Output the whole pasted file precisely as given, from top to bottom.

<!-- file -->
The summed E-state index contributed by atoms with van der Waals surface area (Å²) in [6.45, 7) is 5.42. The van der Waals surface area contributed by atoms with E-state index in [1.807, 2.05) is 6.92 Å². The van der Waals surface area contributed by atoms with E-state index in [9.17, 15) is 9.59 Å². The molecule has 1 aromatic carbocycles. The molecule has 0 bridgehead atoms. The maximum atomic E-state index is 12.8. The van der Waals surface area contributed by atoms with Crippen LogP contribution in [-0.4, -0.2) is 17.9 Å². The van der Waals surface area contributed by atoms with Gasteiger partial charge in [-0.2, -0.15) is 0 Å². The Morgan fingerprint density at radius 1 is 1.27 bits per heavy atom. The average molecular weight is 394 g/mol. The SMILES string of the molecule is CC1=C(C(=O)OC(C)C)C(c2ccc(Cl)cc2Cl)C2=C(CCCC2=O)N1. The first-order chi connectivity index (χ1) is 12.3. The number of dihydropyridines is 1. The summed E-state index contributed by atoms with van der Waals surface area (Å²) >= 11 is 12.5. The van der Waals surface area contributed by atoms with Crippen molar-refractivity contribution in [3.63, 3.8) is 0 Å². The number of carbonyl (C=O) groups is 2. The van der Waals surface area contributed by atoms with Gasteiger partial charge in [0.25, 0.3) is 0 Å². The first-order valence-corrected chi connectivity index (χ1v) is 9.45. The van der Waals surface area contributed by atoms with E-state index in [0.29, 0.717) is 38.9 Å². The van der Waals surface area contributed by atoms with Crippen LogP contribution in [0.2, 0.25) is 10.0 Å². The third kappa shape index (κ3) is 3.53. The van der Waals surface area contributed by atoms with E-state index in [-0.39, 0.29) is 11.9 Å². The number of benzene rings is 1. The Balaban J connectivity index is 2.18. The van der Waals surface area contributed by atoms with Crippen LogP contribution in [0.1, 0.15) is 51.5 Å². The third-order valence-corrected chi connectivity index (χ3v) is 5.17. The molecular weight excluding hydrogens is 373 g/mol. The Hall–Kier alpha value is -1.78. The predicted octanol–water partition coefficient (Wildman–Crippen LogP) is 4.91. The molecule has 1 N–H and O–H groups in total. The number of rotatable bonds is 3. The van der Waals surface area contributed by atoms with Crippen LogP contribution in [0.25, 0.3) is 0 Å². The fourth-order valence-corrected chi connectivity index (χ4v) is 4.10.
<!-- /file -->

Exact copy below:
The summed E-state index contributed by atoms with van der Waals surface area (Å²) in [6.45, 7) is 5.42. The van der Waals surface area contributed by atoms with E-state index in [1.807, 2.05) is 6.92 Å². The van der Waals surface area contributed by atoms with E-state index in [9.17, 15) is 9.59 Å². The molecule has 1 aromatic carbocycles. The molecule has 0 bridgehead atoms. The maximum atomic E-state index is 12.8. The van der Waals surface area contributed by atoms with Crippen LogP contribution in [-0.4, -0.2) is 17.9 Å². The van der Waals surface area contributed by atoms with Gasteiger partial charge in [-0.2, -0.15) is 0 Å². The Morgan fingerprint density at radius 1 is 1.27 bits per heavy atom. The average molecular weight is 394 g/mol. The SMILES string of the molecule is CC1=C(C(=O)OC(C)C)C(c2ccc(Cl)cc2Cl)C2=C(CCCC2=O)N1. The first-order chi connectivity index (χ1) is 12.3. The number of dihydropyridines is 1. The summed E-state index contributed by atoms with van der Waals surface area (Å²) >= 11 is 12.5. The van der Waals surface area contributed by atoms with Crippen molar-refractivity contribution in [3.63, 3.8) is 0 Å². The number of carbonyl (C=O) groups is 2. The van der Waals surface area contributed by atoms with Gasteiger partial charge in [0.25, 0.3) is 0 Å². The first-order valence-corrected chi connectivity index (χ1v) is 9.45. The van der Waals surface area contributed by atoms with E-state index in [0.29, 0.717) is 38.9 Å². The van der Waals surface area contributed by atoms with Crippen LogP contribution in [0.2, 0.25) is 10.0 Å². The third kappa shape index (κ3) is 3.53. The van der Waals surface area contributed by atoms with E-state index in [-0.39, 0.29) is 11.9 Å². The number of benzene rings is 1. The Balaban J connectivity index is 2.18. The van der Waals surface area contributed by atoms with Crippen LogP contribution in [0.1, 0.15) is 51.5 Å². The third-order valence-corrected chi connectivity index (χ3v) is 5.17. The molecular weight excluding hydrogens is 373 g/mol. The Hall–Kier alpha value is -1.78. The predicted octanol–water partition coefficient (Wildman–Crippen LogP) is 4.91. The molecule has 1 N–H and O–H groups in total. The number of rotatable bonds is 3. The van der Waals surface area contributed by atoms with Crippen LogP contribution in [0.25, 0.3) is 0 Å². The fourth-order valence-corrected chi connectivity index (χ4v) is 4.10.